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Companies Spend Obscene Amounts to Defeat Steelworkers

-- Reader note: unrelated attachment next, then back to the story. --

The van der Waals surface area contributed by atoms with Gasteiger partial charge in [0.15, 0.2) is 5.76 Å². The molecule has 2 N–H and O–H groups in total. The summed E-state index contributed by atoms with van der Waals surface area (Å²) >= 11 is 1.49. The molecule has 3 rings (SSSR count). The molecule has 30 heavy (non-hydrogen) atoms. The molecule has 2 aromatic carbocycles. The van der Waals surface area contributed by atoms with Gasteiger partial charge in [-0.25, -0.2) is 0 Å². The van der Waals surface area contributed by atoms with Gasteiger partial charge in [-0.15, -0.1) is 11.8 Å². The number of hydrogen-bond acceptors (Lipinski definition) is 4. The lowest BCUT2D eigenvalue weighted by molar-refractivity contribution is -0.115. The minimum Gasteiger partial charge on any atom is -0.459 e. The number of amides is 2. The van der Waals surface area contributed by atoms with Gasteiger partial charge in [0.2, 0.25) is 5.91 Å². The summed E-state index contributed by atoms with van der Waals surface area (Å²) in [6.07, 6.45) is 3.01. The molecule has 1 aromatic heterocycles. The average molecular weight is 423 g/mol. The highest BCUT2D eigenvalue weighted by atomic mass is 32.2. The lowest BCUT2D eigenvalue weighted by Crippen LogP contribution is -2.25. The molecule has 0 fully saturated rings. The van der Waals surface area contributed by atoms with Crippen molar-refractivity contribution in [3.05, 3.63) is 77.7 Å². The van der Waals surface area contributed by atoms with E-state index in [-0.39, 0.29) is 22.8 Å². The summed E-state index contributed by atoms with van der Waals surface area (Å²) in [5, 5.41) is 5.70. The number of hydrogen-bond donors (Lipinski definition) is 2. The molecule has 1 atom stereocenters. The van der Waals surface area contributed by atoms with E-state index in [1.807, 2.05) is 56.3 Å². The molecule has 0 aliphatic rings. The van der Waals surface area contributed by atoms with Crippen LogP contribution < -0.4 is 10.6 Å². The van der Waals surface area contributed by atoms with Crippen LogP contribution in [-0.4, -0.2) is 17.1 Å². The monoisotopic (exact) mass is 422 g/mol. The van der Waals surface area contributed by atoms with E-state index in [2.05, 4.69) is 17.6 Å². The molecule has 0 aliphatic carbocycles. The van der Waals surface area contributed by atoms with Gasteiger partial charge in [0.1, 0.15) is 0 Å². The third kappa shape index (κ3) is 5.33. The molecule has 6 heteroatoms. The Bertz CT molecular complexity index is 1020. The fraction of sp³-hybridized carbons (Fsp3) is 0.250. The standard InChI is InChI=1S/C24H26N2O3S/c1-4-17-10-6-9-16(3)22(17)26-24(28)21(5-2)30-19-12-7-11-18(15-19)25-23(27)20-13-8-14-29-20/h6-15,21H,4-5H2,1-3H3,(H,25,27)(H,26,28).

In May 1937, the steel companies moved quickly to prepare for a looming strike. Youngstown Sheet & Tube contemplated spending “several million dollars” to defeat the union (one million in 1937 dollars would be nearly seventeen million today . . . so "several million dollars" could be upwards of sixty-eight million). By May, the company had already set aside $550,000 to address such "contingencies" (in today's dollars, this would be over nine million). The company also buried its machine guns in coke piles at one of its plants—presumably to hide them from federal authorities who were trying to mediate between workers and capital. Meanwhile, Republic Steel purchased $50,000 worth of munitions—mostly potent “sickening” gas—to be used against strikers. In today's dollars, this would be over $800,000 worth of poison. To put into perspective how much money was being made at the top levels in these companies, Tom Girdler, the chairman of Republic Steel's board of directors, was making an annual salary of $175,000 (nearly three million dollars today). This was a healthy salary, though by industry standards not an extraordinary one.

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